Use of biopolymers obtained, for example, from food waste in flexible packaging
New materials from new resources: a bioplastic has been developed using the main protein from milk by-products, casein, which is renewable, biodegradable, edible and compostable. Dissolving it in water does not lead to any toxicity. It finds major applications in the packaging of single-dose products (solid/powder/tablets/liquids) and for hospital laundry bags.
The idea of using seaweed in the composition of packaging material originated in Indonesia, the world’s second largest contributor to the problem of plastic waste in the oceans, with the added interest of helping the local economy, in particular Indonesian seaweed farmers. The outer layer is smooth, just like plastic, but the inside is rough; its characteristic is that it can totally dissolve in the environment or be eaten with the product!
This experiment aims to explore the possibilities of using microbial cellulose, produced through the fermentation (culture) of bacteria and yeasts with fruit and vegetable waste in the field of packaging and disposable products. The end product is a translucent sheet of material, the result of a ‘closed-loop’ system through a zero-emission process.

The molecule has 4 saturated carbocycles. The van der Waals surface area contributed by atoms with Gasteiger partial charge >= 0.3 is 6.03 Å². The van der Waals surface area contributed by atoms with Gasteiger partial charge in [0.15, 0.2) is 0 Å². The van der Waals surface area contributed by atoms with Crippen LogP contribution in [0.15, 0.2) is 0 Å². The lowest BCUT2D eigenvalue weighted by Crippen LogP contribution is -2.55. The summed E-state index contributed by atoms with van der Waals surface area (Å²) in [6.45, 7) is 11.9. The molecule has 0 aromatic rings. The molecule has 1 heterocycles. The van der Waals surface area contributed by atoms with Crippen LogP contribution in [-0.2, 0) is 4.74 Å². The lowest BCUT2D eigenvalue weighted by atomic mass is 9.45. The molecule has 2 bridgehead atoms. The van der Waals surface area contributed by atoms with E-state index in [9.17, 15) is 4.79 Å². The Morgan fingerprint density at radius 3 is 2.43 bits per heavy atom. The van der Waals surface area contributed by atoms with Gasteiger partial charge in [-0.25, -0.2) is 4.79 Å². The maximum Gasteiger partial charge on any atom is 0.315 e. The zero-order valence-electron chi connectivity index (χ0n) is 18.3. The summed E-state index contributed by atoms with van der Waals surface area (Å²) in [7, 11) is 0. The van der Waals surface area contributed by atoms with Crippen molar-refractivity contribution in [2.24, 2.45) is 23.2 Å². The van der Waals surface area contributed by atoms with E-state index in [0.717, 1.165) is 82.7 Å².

ABOUT: From Peel to Peel
This flexible film is formulated from chitin that has been extracted from the shells of crustaceans (mainly langoustines caught in Scottish fisheries) resulting from processing. It has antimicrobial properties, with the ability to extend the shelf life of fresh fish by up to 40%. This solution not only provides a ready-to-use circular economy by giving value to what would have been a waste material and at the same time eliminating single-use plastic from the food system, but also helps to protect food for sale and reduce waste sent to landfill.
ABOUT: Cuan Save